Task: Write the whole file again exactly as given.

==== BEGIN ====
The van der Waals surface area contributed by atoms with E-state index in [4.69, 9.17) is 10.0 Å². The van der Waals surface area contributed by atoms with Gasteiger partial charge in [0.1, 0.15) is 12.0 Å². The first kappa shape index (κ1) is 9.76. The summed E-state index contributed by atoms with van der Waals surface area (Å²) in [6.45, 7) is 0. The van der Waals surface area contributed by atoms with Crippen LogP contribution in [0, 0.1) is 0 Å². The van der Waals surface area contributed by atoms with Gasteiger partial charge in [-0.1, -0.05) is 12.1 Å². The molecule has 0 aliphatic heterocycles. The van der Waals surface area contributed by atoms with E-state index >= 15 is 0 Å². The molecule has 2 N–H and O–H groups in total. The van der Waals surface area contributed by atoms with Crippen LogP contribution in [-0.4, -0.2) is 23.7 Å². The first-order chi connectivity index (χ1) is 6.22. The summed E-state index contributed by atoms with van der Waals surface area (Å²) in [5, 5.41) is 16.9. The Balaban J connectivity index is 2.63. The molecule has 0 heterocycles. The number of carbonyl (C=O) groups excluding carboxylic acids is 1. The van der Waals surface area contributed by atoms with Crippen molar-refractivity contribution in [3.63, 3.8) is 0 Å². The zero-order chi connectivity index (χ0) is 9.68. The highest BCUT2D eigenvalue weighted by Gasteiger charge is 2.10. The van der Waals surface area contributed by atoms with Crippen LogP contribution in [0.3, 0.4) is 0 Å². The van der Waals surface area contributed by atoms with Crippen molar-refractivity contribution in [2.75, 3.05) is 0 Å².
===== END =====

The van der Waals surface area contributed by atoms with E-state index in [4.69, 9.17) is 10.0 Å². The van der Waals surface area contributed by atoms with Gasteiger partial charge in [0.1, 0.15) is 12.0 Å². The first kappa shape index (κ1) is 9.76. The summed E-state index contributed by atoms with van der Waals surface area (Å²) in [6.45, 7) is 0. The van der Waals surface area contributed by atoms with Crippen LogP contribution in [0, 0.1) is 0 Å². The van der Waals surface area contributed by atoms with Gasteiger partial charge in [-0.1, -0.05) is 12.1 Å². The molecule has 0 aliphatic heterocycles. The van der Waals surface area contributed by atoms with E-state index >= 15 is 0 Å². The molecule has 2 N–H and O–H groups in total. The van der Waals surface area contributed by atoms with Crippen LogP contribution in [-0.4, -0.2) is 23.7 Å². The first-order chi connectivity index (χ1) is 6.22. The summed E-state index contributed by atoms with van der Waals surface area (Å²) in [5, 5.41) is 16.9. The Balaban J connectivity index is 2.63. The molecule has 0 heterocycles. The number of carbonyl (C=O) groups excluding carboxylic acids is 1. The van der Waals surface area contributed by atoms with Crippen molar-refractivity contribution in [3.63, 3.8) is 0 Å². The zero-order chi connectivity index (χ0) is 9.68. The highest BCUT2D eigenvalue weighted by Gasteiger charge is 2.10. The van der Waals surface area contributed by atoms with Crippen LogP contribution in [0.3, 0.4) is 0 Å². The van der Waals surface area contributed by atoms with Crippen molar-refractivity contribution in [2.75, 3.05) is 0 Å².